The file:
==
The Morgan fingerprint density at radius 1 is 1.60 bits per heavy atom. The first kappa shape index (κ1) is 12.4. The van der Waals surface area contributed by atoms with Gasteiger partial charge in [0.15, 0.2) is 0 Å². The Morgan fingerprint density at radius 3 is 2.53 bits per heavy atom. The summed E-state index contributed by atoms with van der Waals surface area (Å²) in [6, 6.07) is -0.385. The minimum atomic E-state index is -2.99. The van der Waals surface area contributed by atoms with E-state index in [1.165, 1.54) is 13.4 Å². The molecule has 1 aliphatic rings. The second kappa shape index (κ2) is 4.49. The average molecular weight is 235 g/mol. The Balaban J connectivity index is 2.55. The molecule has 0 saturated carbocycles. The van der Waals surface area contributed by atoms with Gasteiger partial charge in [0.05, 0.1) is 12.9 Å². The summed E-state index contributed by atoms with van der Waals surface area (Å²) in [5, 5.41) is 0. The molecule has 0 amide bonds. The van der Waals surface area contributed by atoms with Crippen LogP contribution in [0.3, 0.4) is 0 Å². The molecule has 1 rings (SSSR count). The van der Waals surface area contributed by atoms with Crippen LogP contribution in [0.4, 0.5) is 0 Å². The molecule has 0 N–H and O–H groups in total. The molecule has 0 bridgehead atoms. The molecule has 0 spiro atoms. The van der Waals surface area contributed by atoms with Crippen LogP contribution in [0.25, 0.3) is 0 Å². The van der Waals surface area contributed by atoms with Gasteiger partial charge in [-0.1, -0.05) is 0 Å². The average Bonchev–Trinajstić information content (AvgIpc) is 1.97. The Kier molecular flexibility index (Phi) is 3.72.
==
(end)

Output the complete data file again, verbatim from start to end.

The Morgan fingerprint density at radius 1 is 1.60 bits per heavy atom. The first kappa shape index (κ1) is 12.4. The van der Waals surface area contributed by atoms with Gasteiger partial charge in [0.15, 0.2) is 0 Å². The Morgan fingerprint density at radius 3 is 2.53 bits per heavy atom. The summed E-state index contributed by atoms with van der Waals surface area (Å²) in [6, 6.07) is -0.385. The minimum atomic E-state index is -2.99. The van der Waals surface area contributed by atoms with E-state index in [1.165, 1.54) is 13.4 Å². The molecule has 1 aliphatic rings. The second kappa shape index (κ2) is 4.49. The average molecular weight is 235 g/mol. The Balaban J connectivity index is 2.55. The molecule has 0 saturated carbocycles. The van der Waals surface area contributed by atoms with Gasteiger partial charge in [0.05, 0.1) is 12.9 Å². The summed E-state index contributed by atoms with van der Waals surface area (Å²) in [5, 5.41) is 0. The molecule has 0 amide bonds. The van der Waals surface area contributed by atoms with Crippen LogP contribution in [0.3, 0.4) is 0 Å². The molecule has 1 rings (SSSR count). The van der Waals surface area contributed by atoms with Crippen LogP contribution in [0.4, 0.5) is 0 Å². The molecule has 0 N–H and O–H groups in total. The molecule has 0 bridgehead atoms. The molecule has 0 spiro atoms. The van der Waals surface area contributed by atoms with Crippen LogP contribution in [0.25, 0.3) is 0 Å². The van der Waals surface area contributed by atoms with Gasteiger partial charge in [-0.1, -0.05) is 0 Å². The average Bonchev–Trinajstić information content (AvgIpc) is 1.97. The Kier molecular flexibility index (Phi) is 3.72.